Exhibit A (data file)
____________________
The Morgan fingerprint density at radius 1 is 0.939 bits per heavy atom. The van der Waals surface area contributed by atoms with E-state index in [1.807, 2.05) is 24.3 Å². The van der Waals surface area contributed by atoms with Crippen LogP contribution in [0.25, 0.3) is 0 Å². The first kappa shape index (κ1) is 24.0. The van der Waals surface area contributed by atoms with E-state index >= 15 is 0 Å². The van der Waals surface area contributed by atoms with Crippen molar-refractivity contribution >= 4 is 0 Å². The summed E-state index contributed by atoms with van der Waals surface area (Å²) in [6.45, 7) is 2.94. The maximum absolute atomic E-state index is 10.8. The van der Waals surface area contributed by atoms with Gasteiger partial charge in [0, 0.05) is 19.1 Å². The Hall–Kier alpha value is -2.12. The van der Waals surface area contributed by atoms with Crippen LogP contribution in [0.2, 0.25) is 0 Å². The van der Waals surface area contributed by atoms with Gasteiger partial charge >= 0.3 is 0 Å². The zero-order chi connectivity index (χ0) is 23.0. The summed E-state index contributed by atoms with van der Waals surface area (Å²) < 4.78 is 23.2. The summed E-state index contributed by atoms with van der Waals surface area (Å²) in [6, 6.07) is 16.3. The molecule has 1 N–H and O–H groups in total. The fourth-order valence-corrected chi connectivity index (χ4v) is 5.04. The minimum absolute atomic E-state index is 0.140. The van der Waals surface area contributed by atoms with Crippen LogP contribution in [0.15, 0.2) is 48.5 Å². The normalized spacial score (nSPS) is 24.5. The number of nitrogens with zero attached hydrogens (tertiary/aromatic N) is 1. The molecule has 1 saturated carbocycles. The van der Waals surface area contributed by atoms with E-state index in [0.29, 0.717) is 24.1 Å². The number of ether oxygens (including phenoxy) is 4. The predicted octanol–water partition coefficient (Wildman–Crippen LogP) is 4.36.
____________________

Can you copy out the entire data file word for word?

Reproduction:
The Morgan fingerprint density at radius 1 is 0.939 bits per heavy atom. The van der Waals surface area contributed by atoms with E-state index in [1.807, 2.05) is 24.3 Å². The van der Waals surface area contributed by atoms with Crippen LogP contribution in [0.25, 0.3) is 0 Å². The first kappa shape index (κ1) is 24.0. The van der Waals surface area contributed by atoms with E-state index >= 15 is 0 Å². The van der Waals surface area contributed by atoms with Crippen molar-refractivity contribution >= 4 is 0 Å². The summed E-state index contributed by atoms with van der Waals surface area (Å²) in [6.45, 7) is 2.94. The maximum absolute atomic E-state index is 10.8. The van der Waals surface area contributed by atoms with Gasteiger partial charge in [0, 0.05) is 19.1 Å². The Hall–Kier alpha value is -2.12. The van der Waals surface area contributed by atoms with Crippen LogP contribution in [0.2, 0.25) is 0 Å². The van der Waals surface area contributed by atoms with Gasteiger partial charge >= 0.3 is 0 Å². The zero-order chi connectivity index (χ0) is 23.0. The summed E-state index contributed by atoms with van der Waals surface area (Å²) < 4.78 is 23.2. The summed E-state index contributed by atoms with van der Waals surface area (Å²) in [6, 6.07) is 16.3. The molecule has 1 N–H and O–H groups in total. The fourth-order valence-corrected chi connectivity index (χ4v) is 5.04. The minimum absolute atomic E-state index is 0.140. The van der Waals surface area contributed by atoms with Crippen LogP contribution in [0.15, 0.2) is 48.5 Å². The normalized spacial score (nSPS) is 24.5. The number of nitrogens with zero attached hydrogens (tertiary/aromatic N) is 1. The molecule has 1 saturated carbocycles. The van der Waals surface area contributed by atoms with E-state index in [0.29, 0.717) is 24.1 Å². The number of ether oxygens (including phenoxy) is 4. The predicted octanol–water partition coefficient (Wildman–Crippen LogP) is 4.36.